According to scientists at Georgia State University, beige fat has potent potential to fight obesity in much the same way as brown fat by burning fuel rather than storing it. But beige fat is genetically distinct from brown fat. Brown fat cells are born from stem cell precursors that also produce muscle cells. Beige fat on the other hand, forms within deposits of white fat cells from beige cell precursors. Alright. Now again, this is coming directly out of Eat Smarter. And there are certain things that we can do with our nutrition and our lifestyle that influence the browning of these beige fat cells and also the activity of our brown fat, which we're going to get to a little bit later in the show. But first, we've got to understand how this process of fat loss actually works.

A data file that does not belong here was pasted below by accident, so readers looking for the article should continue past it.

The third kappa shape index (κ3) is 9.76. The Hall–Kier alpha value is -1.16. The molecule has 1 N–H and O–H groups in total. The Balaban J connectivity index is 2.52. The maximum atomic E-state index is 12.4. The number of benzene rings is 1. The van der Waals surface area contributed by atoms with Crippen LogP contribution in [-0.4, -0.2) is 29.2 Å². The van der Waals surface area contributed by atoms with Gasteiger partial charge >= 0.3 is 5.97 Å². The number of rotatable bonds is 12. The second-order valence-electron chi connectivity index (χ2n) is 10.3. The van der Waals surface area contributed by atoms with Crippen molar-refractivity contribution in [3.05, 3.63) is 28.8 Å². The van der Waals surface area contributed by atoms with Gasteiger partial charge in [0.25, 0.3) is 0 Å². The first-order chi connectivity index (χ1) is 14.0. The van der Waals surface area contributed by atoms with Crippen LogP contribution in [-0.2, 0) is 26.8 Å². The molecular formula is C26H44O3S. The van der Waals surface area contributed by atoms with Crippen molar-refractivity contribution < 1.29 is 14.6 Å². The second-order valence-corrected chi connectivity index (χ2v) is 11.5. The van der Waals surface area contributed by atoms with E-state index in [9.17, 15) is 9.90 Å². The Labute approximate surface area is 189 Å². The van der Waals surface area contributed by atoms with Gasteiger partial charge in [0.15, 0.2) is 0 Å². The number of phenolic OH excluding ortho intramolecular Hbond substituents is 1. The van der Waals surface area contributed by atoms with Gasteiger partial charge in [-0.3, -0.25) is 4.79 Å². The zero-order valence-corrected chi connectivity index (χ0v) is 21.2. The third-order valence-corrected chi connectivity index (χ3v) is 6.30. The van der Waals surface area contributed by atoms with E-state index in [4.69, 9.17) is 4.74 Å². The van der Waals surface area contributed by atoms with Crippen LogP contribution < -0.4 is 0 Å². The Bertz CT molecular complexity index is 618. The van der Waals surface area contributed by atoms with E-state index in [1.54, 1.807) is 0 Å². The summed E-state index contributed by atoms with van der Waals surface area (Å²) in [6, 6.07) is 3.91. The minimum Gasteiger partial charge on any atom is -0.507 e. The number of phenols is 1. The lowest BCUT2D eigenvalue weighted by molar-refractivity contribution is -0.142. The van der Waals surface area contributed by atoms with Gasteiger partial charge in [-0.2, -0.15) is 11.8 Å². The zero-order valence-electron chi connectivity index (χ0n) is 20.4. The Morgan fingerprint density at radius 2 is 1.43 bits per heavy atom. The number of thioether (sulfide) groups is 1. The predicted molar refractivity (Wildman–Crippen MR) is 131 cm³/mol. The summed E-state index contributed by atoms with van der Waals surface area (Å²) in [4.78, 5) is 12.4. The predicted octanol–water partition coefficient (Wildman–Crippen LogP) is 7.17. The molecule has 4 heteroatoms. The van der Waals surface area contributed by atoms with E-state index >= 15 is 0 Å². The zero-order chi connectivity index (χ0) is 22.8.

Next up in our compilation dedicated to the science of body fat and how fat loss actually works, we have a segment from biochemist Dr. Sylvia Tara. Now, she has some pioneering work dedicated to understanding how our body fat really works. And this was one of my favorite conversations that I've had in recent years, here in The Model Health Show. And in this segment, she's going to be sharing some powerful insights about body fat, hunger, and satiety and how it's all connected, and also, how body fat storage and utilization work similarly to a banking system. Alright. So, check out this clip from the remarkable Dr. Sylvia Tara.